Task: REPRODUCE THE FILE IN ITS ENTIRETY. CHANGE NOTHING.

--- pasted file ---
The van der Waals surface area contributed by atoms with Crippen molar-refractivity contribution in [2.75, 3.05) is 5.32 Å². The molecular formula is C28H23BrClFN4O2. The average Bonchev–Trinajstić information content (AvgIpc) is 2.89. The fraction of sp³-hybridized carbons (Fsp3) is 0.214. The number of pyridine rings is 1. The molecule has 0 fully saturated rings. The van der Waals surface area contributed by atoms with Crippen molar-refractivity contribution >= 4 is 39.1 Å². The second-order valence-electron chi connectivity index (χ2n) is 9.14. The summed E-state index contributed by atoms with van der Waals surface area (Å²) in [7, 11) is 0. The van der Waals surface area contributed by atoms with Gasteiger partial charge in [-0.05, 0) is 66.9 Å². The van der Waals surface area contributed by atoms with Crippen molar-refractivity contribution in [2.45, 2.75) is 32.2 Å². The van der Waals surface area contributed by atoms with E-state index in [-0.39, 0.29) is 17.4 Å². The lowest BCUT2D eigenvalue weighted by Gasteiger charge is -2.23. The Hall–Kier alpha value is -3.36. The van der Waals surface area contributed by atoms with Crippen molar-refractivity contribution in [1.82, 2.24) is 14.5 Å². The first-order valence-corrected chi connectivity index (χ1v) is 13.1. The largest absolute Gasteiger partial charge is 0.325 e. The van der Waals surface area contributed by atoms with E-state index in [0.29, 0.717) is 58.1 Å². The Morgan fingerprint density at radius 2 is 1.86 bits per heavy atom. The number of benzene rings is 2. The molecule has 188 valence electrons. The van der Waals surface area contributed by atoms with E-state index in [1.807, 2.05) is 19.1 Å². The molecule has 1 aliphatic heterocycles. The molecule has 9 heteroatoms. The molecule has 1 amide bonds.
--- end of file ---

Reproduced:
The van der Waals surface area contributed by atoms with Crippen molar-refractivity contribution in [2.75, 3.05) is 5.32 Å². The molecular formula is C28H23BrClFN4O2. The average Bonchev–Trinajstić information content (AvgIpc) is 2.89. The fraction of sp³-hybridized carbons (Fsp3) is 0.214. The number of pyridine rings is 1. The molecule has 0 fully saturated rings. The van der Waals surface area contributed by atoms with Crippen molar-refractivity contribution >= 4 is 39.1 Å². The second-order valence-electron chi connectivity index (χ2n) is 9.14. The summed E-state index contributed by atoms with van der Waals surface area (Å²) in [7, 11) is 0. The van der Waals surface area contributed by atoms with Gasteiger partial charge in [-0.05, 0) is 66.9 Å². The van der Waals surface area contributed by atoms with Crippen molar-refractivity contribution in [2.45, 2.75) is 32.2 Å². The van der Waals surface area contributed by atoms with E-state index in [-0.39, 0.29) is 17.4 Å². The lowest BCUT2D eigenvalue weighted by Gasteiger charge is -2.23. The Hall–Kier alpha value is -3.36. The van der Waals surface area contributed by atoms with Crippen molar-refractivity contribution in [1.82, 2.24) is 14.5 Å². The first-order valence-corrected chi connectivity index (χ1v) is 13.1. The largest absolute Gasteiger partial charge is 0.325 e. The van der Waals surface area contributed by atoms with E-state index in [0.29, 0.717) is 58.1 Å². The Morgan fingerprint density at radius 2 is 1.86 bits per heavy atom. The number of benzene rings is 2. The molecule has 188 valence electrons. The van der Waals surface area contributed by atoms with E-state index in [1.807, 2.05) is 19.1 Å². The molecule has 1 aliphatic heterocycles. The molecule has 9 heteroatoms. The molecule has 1 amide bonds.